Today as I was in the middle of everyday ordinary living I realized that a week from this Sunday is Mother’s Day. I’d completely forgotten about it. It’s crazy but it happens to me a lot. Not because I don’t care about being Mother, but because I no longer have a living mother. My mom departed from here but not my heart when I was twenty-eight. My son somewhat remembers her, my daughter never got to know her.
I so wish I’d known her when. When she was a child. When she was in love for the first time. When she met my dad. When she dreamed and I’d like to have known what changed my moms heart, and made her give up on her dreams. Something happened and turned my moms heart inside out. Whatever it was it cut to the deep of her. I’d love to be able to tell her that no matter what it was, I’m sure glad she kept on going and even though I was often told that I was a mistake and my brother Johnny, who died at a young age, was suppose to be the last child of Bee and Pete, I’m sure glad that mom gave birth to me. It wasn’t meant to be, not having me, because GOD had already had a twinkle of me in His Eye. I would love to tell my mother I’d like to have known her “when”.
When I Was Small My Mom Was Tall
I’m only 5′ tall. My mom however was 4’11 1/2. Yes, when you are small inches and half inches mean more than you might ever know. I remember stories about my mom and dad having a restaurant, but I know nothing of that life. I know of days of struggle and them living during The Depression. I heard but I did not know because though my mom was big, and tall to me, I was small and oh so young, her life back then is one I’ll never know.
I recall moments with my mom mostly that aren’t pleasant. That’s a very difficult thing to say, to even write, but they are words that are true. I also have memories of tender touching times with my mother. My most recollected moment was her always reading one book to me. I’d love to now know why that book, but really it’s the moment and memory of sitting in my mothers lap, snippets of her smile and me resting, still for once, and her words not harsh but gentle and tell me all about animals and though until now I didn’t quite understand why she read it to me, I think I know. Like me, my mom never felt as though she added up to being anything important in her life, or the lives of her eleven children. I think she felt as though she had started on a journey and something, something that stopped her, stopped her dreams and with that died her chances of arriving at the destination she once thought of when she was a girl.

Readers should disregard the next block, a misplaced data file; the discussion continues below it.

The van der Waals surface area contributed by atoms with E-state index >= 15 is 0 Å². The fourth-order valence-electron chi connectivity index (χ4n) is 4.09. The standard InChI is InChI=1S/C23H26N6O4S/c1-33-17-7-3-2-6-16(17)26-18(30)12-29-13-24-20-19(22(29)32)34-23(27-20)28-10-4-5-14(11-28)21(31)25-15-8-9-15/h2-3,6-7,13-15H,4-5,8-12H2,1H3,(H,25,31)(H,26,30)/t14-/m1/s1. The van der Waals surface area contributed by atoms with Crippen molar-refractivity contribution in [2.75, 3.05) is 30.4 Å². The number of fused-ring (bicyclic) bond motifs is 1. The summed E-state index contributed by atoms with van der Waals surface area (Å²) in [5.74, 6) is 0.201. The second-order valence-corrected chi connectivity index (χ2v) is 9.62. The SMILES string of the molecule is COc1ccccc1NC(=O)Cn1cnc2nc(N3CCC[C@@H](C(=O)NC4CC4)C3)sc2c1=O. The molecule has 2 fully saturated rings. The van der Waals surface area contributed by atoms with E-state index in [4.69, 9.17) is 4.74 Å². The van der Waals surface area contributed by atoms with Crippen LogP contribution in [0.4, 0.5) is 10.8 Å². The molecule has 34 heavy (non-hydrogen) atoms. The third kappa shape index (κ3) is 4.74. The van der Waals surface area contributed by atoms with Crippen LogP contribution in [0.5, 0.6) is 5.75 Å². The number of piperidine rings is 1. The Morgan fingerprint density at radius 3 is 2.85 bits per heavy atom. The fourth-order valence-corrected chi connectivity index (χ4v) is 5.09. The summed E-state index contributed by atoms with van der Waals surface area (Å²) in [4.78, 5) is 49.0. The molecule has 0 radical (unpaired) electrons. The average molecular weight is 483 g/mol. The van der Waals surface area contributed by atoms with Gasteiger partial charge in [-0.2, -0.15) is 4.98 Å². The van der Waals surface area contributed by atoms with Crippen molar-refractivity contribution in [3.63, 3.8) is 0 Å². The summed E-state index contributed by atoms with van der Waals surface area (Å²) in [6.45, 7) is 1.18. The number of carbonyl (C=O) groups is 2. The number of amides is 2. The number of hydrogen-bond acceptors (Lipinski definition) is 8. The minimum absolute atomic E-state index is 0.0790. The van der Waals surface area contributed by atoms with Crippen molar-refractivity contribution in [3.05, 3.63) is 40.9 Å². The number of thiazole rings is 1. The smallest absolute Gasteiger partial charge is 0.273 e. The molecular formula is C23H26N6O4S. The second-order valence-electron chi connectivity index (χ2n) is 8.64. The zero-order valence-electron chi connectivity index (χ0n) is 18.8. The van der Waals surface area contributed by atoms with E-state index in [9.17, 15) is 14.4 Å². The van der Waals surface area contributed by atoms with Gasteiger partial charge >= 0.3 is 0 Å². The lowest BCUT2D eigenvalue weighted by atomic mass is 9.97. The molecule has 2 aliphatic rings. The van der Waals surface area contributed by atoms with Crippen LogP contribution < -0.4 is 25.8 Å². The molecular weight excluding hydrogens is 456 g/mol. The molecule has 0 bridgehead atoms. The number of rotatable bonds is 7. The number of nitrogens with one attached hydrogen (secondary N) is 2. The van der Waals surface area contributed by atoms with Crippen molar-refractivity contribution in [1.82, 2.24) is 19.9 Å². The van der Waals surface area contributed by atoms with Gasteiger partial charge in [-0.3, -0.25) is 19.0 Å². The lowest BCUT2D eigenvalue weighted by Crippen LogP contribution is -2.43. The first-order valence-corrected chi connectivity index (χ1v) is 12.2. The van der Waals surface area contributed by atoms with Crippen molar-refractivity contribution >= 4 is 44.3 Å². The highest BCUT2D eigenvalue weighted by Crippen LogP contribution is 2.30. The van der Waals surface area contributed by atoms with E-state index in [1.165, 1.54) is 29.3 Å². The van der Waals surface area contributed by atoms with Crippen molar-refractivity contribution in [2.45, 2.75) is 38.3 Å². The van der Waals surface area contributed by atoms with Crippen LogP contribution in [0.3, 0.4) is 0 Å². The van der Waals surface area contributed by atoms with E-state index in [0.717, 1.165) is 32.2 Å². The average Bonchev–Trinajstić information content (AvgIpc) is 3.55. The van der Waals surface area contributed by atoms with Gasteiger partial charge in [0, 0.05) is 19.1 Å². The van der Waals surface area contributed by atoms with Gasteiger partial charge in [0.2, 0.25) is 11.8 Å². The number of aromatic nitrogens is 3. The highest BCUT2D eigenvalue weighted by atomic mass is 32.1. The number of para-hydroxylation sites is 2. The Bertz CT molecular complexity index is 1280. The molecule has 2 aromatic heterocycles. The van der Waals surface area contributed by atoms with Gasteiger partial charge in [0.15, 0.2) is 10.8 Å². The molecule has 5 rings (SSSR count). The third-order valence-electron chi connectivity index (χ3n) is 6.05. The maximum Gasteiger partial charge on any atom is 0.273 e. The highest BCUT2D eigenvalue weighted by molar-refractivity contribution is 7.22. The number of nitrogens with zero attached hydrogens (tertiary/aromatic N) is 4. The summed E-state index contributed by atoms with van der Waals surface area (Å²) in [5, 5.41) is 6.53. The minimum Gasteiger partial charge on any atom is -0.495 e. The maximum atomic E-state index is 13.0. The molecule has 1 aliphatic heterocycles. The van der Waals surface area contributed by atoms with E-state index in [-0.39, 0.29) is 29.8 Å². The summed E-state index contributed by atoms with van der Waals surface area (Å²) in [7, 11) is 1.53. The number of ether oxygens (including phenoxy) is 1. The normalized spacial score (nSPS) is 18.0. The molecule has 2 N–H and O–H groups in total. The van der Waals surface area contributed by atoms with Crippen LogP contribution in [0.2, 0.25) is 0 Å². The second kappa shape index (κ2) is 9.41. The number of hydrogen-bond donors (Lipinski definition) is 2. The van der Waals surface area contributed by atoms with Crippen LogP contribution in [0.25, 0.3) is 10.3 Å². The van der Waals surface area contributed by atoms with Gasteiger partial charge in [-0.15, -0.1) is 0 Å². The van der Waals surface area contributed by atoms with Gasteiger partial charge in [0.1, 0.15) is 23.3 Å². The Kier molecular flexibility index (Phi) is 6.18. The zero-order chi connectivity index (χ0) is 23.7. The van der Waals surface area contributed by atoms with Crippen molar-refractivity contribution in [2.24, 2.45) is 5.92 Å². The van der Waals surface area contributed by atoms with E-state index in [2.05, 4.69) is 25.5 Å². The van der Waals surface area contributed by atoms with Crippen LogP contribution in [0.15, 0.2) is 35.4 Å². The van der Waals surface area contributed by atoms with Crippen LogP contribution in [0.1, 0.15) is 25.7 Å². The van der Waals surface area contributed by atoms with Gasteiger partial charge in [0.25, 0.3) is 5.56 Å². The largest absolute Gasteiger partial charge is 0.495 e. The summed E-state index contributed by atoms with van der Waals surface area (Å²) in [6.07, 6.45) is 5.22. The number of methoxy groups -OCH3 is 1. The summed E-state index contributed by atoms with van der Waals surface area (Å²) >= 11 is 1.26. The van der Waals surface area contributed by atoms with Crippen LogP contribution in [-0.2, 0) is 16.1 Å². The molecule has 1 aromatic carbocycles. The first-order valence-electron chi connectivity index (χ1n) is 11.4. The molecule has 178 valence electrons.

I’m Like My Mother But Not!
I remember those words because I spoke them. I spoke them during a difficult time in the life my own daughter. I remember thinking yes, my daughter is like me, my son is like me, but they are not me. They have dreams of their own, and like my mother before me, she had dreams. I too am like my mother, but not!
Being a mother changes things. For most of us for the better. No matter what are children do, where they go, what they become we will love them. We will be proud of them and they will always and forever no matter what they say, think or do, we’ll love them to the moon and back again; it’s true! I feel that way about my own two children. They’ve made choices that I don’t always understand. They have been raised to be independent and in that raising it also comes with their being independent. Their making decisions and growing and going out into the world, as big as it is, with all sorts of other influences, and doing their own thing. I know this because not by choice that is how my mom raised me.
My reasons for my children were different than hers. My mom wanted to show, show, show us all that living life was going to be hard, she had it hard and thus she was going to show us the bad and ugly and choose paths that made it rougher for the going. I believe in my heart that she meant well when she did those things, it just wasn’t the “well” thing for a mom to do. I love her in spite of those choices, I do. I so wish I could have known my mom when.